Here are the plots for the wires crossing in the middle with both sets of wires being bent away from each other where they cross the same amount.

mclapp

How to build a UHF antenna...

Here are the plots and diagram for the method I used which is similar to the factory designs.

mclapp

How to build a UHF antenna...

I have a question about the antennas y'all are building. They all seem to have the same length of "bowtie". Don't you want to have an array of different lengths to better capture different frequencies? Such as nearly 30" for channel 9 to around 8" for channel 49?

While I'm here, let me request some opinions for a new antenna system. I'm actually in a good signal area but in a lousy local situation because of large, old trees. My house itself cannot see in the direction of the towers so an attic, rooftop, or sidewall antenna is out of the question unless I go extremely high.

What I do have is the remains of an old dish system out in the yard, away from the house and underneath a huge old cedar tree. It's about 100 coax feet away from my TV. At this point there's a nice aperture that allows for a relatively clear shot at most of the transmitters. What I've been using the last 10 years is an array of twinlead dipoles hung up in this tree. A few of these dipoles covered the range between channels 3 and 55. This worked great for analog. No problems in the worst of wind and weather. I was able to watch the doppler radar on TV all night one night when we had winds that peaked out the wrong side of 135.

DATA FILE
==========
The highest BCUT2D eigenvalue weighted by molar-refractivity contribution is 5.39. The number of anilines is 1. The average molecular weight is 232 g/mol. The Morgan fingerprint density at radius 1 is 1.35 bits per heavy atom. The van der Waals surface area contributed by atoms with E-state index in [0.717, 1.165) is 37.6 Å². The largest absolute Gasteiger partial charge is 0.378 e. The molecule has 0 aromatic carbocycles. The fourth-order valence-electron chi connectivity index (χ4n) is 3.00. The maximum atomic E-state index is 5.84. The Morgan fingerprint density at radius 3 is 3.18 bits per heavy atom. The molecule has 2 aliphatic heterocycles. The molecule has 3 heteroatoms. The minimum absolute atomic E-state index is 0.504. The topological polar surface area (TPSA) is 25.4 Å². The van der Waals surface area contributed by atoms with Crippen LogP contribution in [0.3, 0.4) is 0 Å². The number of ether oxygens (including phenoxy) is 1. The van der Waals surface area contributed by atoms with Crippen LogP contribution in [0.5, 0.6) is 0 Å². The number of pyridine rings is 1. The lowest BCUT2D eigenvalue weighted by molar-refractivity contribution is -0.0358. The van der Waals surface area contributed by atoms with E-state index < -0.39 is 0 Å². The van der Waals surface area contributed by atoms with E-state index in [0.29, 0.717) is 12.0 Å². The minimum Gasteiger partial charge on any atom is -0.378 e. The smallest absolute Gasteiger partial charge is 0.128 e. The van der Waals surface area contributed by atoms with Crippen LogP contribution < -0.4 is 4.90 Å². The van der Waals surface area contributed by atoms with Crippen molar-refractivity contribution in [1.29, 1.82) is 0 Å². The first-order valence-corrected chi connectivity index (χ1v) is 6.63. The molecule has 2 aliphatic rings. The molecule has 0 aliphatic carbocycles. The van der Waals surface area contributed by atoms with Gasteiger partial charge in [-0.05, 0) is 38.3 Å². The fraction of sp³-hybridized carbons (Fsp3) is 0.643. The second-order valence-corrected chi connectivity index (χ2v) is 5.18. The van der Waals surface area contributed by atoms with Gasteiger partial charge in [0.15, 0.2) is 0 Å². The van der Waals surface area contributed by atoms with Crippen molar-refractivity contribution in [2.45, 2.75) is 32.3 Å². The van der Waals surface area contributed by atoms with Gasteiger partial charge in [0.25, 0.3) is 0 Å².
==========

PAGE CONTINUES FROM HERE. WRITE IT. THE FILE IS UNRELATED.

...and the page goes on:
Now I'm going digital and there's no more low vhf to worry about but the old way isn't doing all that well. Most of the time I'm getting fine reception but when the weather gets bad, it goes down the tubes with a lot of dropouts, stuttering and pixellation.

Here's what I have to work with at my exact coordinates. I've also included the good weather signal strengths.

ch 17 at 9.4 miles/233? dBm -37.8 signal 87-97
ch 27 at 18.5 miles/269? dBm -44.8 signal 85-90
ch 9 at 16.6 miles/268? dBm -49.6 signal 85-90
ch 47 at 7.8 miles/222? dBm -45.8 signal 75-80
ch 31 at 7.8 miles/222? dBm -41.4 signal 90-95
ch 41 at 22.3 miles/264? dBm -60.3 signal 65-77
ch 45 at 7.7 miles/195? dBm -48.5 signal 82-87

What I've done is thin down to a 8?" dipole aimed at 265? and a 24" dipole aimed at 220?. Hanging dipoles don't work with digital. As an interim solution I have the two dipoles with opposing plain wire reflectors strapped to pvc pipes stuck in the tree. Great reception under ideal conditions but not stable enough for severe weather. After the changeover, we'll have one more on 25 @ 7.8 miles and 222?. Right now, 41 is the channel that gives me the most difficulty. There are other channels but I don't want them and have them blocked.

So anyway, I'm planning a better system and thinking about a single unit consisting of a grate/mesh reflector and bowties like you guys are building. Ideally this thing could be kept at a low altitude, like 10' or under.Do you have any recommendations for reflector and element sizes?

Don Bouldrey

How to build a UHF antenna...

Here are the models and pics of the 4 bay antenna I made recently. It uses 9 5/8" bay spacing with 9 3/4" wiskers.

The reflector is 40" tall and 36" wide the outside edges are bent forward about 2" on the ends and is spaced 5" back from the elements. The elements are also swept forward 2".

It seems to work pretty good, I get TV stations that both antenna web and TV fool don't even list for my location.